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Procedural history

In 1999, the plaintiffs filed a class action against Chevron Corporation,a a multinational petroleum company, alleging gross violations of human rights, including summary execution, torture, unlawful arrest and detention.

On 7 April 2000, the United States District Court for the Northern District of California denied the defendants’ motion to dismiss the case. On 13 August 2007, the District Court dismissed the plaintiffs’ claims for crimes against humanity on the grounds that the contextual elements were not met. The case proceeded to trial by jury. On 1 December 2008, the jury decided that Chevron was not liable.

On 30 May 2008, the United States District Court for the Northern District of California issued an order in which it summarily dismissed the remaining federal law claims against Chevron under the Alien Tort Statute for summary execution, deprivation of the rights to life, liberty and security of person and peaceful assembly and association, and consistent pattern of gross violations of human rights.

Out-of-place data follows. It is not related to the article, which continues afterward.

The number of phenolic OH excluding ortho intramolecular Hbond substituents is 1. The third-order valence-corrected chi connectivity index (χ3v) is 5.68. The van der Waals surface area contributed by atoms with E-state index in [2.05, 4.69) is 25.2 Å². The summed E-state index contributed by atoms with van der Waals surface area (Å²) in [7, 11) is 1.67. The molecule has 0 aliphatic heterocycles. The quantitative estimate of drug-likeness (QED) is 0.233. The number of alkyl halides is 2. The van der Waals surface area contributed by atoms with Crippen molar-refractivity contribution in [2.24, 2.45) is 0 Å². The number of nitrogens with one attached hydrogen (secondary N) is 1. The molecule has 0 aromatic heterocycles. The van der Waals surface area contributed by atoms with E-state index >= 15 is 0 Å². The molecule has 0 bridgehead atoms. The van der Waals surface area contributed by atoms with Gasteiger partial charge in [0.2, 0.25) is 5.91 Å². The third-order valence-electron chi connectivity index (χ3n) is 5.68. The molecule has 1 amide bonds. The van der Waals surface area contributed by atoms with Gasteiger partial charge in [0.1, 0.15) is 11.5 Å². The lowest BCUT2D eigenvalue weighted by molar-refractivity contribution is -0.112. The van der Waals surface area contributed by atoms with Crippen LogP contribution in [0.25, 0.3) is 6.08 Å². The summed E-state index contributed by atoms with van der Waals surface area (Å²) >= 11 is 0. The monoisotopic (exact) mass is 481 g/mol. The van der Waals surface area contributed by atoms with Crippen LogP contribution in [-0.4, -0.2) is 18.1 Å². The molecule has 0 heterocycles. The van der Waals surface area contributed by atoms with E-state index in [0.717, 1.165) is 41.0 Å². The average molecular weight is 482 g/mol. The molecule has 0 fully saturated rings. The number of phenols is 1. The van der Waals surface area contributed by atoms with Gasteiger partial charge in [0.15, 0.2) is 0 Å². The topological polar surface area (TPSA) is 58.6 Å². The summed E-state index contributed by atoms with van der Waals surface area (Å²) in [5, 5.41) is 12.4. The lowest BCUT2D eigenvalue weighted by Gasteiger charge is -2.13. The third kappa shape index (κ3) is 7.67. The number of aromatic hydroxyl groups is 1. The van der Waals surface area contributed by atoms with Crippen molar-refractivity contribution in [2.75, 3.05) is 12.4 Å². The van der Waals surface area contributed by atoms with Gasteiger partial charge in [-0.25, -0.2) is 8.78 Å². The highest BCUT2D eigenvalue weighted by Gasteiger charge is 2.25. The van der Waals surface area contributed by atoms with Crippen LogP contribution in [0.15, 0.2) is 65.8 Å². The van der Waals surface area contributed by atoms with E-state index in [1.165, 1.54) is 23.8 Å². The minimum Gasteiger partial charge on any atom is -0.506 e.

On 2 February 2009, Chevron sued the plaintiffs to recover the costs of the litigation.

On 4 March 2009, the plaintiffs’ motion seeking a retrial of the case was denied.

The plaintiffs filed a notice of appeal with the United States Court of Appeals for the Ninth Circuit seeking a new trial on the grounds that the jury was improperly instructed as to the correct legal test.

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Related developments

On 23 April 2012, the United States Supreme Court rejected the plaintiffs’ final appeal against the jury verdict (see B. Egelko, 'Supreme Court Clears Chevron in Nigeria Deaths', SFGate, 24 April 2012).

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Legally relevant facts

Chevron is an oil exporting and excavating company whose Nigerian subsidiary, Chevron Nigeria Limited (CNL), operates in the Niger Delta.